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Rationality and the fair sex

Rationality is great. It’s what separates humans from other species to a very large extent. There’s not one but two philosophical movements named after this (rationalism of Descartes et al, and rationalism of Sillycon Valley). One can easily find popular books by famous authors defending it, e.g. Steven Pinker’s Rationality: What It Is, Why It Seems Scarce, Why It Matters (2021), and Keith Stanovich’s The Rationality Quotient: Toward a Test of Rational Thinking (2016). The former is a review and more philosophical defense of giving reason a lot of weight and becoming more rational. The second is about an attempt at constructing a good test of it. I haven’t read the last book yet, but the idea is simple enough. One takes a bunch of questions about base rate neglect, anchoring bias, outcome bias etc., the stuff that Wikipedia lists. Stanovich also published an article about this test (CART, Comprehensive Assessment of Rational Thinking), and in that we can learn the content of the test:

Now, we might also ask: so who’s more rational, men or women? Surely, given that 1000s of studies have collected data on mixed-sex samples, someone must have looked into this question. After all, there are long running stereotypes of women being irrational. Here’s a Twitter poll:

(I would be interested in whether this stereotype is also endorsed by women. Anecdotally, a lot of women seem to realize this, but maybe they are not a majority. My followers are, of course, much more into these things, so we would expect their stereotypes to be particularly extreme.)

Trust the science, yes, but what does the science say? Not much apparently (look for yourself). I don’t see any meta-analyses of work on the sex differences in rationality. In fact, studies that look at rationality tests rarely report the sex difference. For instance, this Dutch translation and short-form of the above test from 2021 doesn’t report any sex difference (their sample is amusingly described as “[name of large institute for higher education], [name of European country]”. To be fair, this was a survey of students in engineering, so were probably weren’t many women.). Of course, this could be because it is not interesting (e.g. about zero). Or maybe because it is too interesting, indeed, inconvenient.

To his credit, Keith Stanovich does not shy away from the topic in his 2016 book. There is a section in chapter 13 about the sex differences. Here’s the table of differences:

So he has two samples. One with Amazon Turk workers and one of students. The overall rationality score gaps are 0.52 d and 0.65 d. The advantages for men are distributed widely among the various kinds of questions, though the sample size is not impressively large so these are somewhat imprecisely estimated. Stanovich notes:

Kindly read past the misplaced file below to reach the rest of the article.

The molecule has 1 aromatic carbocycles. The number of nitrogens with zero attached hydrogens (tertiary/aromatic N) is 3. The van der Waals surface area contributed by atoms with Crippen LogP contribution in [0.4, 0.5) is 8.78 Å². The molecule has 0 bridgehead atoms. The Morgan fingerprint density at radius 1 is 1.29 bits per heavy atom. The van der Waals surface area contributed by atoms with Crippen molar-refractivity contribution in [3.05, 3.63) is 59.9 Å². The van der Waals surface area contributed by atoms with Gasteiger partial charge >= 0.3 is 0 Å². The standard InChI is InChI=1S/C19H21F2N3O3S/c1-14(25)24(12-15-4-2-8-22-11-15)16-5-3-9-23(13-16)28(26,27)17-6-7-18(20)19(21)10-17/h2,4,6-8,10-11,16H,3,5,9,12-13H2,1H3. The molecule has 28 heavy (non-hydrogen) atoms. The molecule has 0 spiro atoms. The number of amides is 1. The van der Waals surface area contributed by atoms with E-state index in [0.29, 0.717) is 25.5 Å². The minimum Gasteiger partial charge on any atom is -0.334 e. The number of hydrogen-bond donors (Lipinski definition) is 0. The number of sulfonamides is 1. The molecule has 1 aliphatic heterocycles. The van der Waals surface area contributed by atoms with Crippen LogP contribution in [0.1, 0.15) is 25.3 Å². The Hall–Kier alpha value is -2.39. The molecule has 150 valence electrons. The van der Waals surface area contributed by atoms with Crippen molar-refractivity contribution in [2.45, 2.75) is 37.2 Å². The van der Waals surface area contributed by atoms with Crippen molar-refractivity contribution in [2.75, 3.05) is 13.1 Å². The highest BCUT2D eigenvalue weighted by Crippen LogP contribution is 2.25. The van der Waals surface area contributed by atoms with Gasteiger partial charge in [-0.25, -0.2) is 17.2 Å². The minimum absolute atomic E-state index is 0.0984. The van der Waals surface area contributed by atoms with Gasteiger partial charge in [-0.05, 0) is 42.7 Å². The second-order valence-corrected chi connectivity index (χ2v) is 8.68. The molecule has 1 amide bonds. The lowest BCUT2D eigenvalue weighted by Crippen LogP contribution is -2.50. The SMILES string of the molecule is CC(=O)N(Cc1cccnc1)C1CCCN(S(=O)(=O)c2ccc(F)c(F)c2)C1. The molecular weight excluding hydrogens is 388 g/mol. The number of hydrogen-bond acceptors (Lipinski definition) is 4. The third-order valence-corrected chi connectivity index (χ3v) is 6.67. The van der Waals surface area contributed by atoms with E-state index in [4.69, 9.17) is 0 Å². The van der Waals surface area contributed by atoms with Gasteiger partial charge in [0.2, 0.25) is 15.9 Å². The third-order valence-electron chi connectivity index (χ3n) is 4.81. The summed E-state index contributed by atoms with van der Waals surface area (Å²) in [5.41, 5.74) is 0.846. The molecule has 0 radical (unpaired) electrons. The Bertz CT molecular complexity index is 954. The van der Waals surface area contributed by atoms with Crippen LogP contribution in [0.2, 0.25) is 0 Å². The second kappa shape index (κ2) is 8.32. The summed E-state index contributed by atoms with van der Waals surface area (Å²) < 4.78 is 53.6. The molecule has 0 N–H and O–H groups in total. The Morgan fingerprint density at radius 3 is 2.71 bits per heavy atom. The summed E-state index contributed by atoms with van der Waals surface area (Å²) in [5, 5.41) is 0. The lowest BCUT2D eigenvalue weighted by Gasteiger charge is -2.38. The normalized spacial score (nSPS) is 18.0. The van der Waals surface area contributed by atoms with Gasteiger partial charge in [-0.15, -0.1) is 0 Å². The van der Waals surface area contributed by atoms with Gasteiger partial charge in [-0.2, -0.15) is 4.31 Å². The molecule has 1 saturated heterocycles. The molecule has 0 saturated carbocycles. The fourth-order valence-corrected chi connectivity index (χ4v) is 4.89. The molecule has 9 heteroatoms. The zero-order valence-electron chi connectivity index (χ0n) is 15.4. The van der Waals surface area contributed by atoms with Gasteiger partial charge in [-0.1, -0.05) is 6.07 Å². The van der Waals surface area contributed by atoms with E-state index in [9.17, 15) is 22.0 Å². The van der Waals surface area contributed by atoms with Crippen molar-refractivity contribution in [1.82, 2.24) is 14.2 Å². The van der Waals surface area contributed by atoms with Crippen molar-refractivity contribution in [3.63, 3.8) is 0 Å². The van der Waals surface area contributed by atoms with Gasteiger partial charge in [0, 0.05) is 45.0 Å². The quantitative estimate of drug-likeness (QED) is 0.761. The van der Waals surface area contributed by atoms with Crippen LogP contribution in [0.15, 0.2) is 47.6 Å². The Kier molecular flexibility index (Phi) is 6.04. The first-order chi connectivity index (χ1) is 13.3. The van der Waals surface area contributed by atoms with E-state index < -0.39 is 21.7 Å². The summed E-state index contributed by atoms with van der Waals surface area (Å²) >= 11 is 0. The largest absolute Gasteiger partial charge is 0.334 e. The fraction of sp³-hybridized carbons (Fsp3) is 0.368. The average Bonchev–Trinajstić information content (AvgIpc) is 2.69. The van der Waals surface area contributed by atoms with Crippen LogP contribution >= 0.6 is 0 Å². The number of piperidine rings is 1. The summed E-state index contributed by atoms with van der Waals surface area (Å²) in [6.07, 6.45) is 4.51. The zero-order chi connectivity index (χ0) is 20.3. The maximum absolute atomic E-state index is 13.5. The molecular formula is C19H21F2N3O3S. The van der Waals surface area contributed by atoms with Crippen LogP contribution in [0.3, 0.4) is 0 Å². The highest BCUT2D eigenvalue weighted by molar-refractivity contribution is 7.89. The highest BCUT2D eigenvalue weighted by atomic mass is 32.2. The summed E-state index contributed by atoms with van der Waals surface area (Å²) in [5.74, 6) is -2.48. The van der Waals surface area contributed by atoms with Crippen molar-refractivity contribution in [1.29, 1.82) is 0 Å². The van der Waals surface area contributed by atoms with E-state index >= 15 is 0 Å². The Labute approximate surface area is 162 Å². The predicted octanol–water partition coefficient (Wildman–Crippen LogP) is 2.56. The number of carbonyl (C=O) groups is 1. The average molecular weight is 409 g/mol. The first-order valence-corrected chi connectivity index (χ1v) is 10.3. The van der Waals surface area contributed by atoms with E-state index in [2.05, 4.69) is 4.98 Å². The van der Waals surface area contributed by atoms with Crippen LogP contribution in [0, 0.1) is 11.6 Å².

Continuing down the table, it can be seen that the total score on the entire CART full form was higher for males than for females in both samples and the mean difference corresponded to a moderate effect size of 0.52 and 0.65, respectively. These were somewhat lower effect size sizes than were displayed in the study of the short form described in chapter 12 (0.82). Moving down the table, we see displayed the sex differences for each of the twenty subtests within each of the two samples. In thirty-eight of the forty comparisons the males outperformed the females, although this difference was not always statistically significant. There was one statistically significant comparison where females outperformed males: the Temporal Discounting subtest for the Lab sample (convergent with Dittrich & Leipold, 2014; Silverman, 2003a, 2003b). The differences favoring males were particularly sizable for certain subtests: the Probabilistic and Statistical Reasoning subtest, the Reflection versus Intuition subtest, the Practical Numeracy subtest, and the Financial Literacy and Economic Knowledge subtest. The bottom of the table shows the sex differences on the four thinking dispositions for each of the two samples. On two of the four thinking dispositions scales—the Actively Open-Minded Thinking scale and the Deliberative Thinking scale—males tended to outperform females.

So men did especially better on the more mathy parts of the rationality test. This is not so surprising considering that among adults men are better at math, especially more complicated math (women sometimes do better at arithmetic-like tasks).

Since Stanovich reports all the means and the correlation matrices, it is possible to investigate the measurement invariance of this difference, though it wasn’t done in the book. Task left for the reader. The topic of test bias is not discussed in the book as far as I can tell, except the usual disclaimers that the test was based on Western Eurocentric standards of rationality, you know, the kind that makes planes fly.

Sex differences in irrational beliefs

The rationality test above has questions with rather obvious true or false answers, but it also has questions about beliefs that Stanovich considers irrational. The idea here is simple enough. More rational people should be less likely to start believing weird things that don’t make, well, rational sense. So one can measure rationality indirectly by checking who believes irrational stuff. This indirect approach is susceptible to sampling bias, however. Clearly, one can find some topics where one sex is more apt to believe irrational things than others. Here’s an amusing study about COVID beliefs from 2020.

Basically, they show that men tended to believe everything counter-mainstream about COVID more, both the wacky stuff (“5G technology is causing the coronavirus to spread faster”), and the reasonable stuff (“The virus was accidentally released by China”). Still, many of their numbers are surprisingly, suspiciously high. One cannot attack the sample, it’s some 3000 representative Americans collected by a pollster (Lucid Theorem, never heard of it, but this guy looked at some of their survey data and finds it reasonable).

Similarly, one can pick topics where women are more irrational. Here’s a Gallup survey from 2005 that often floats around on social media: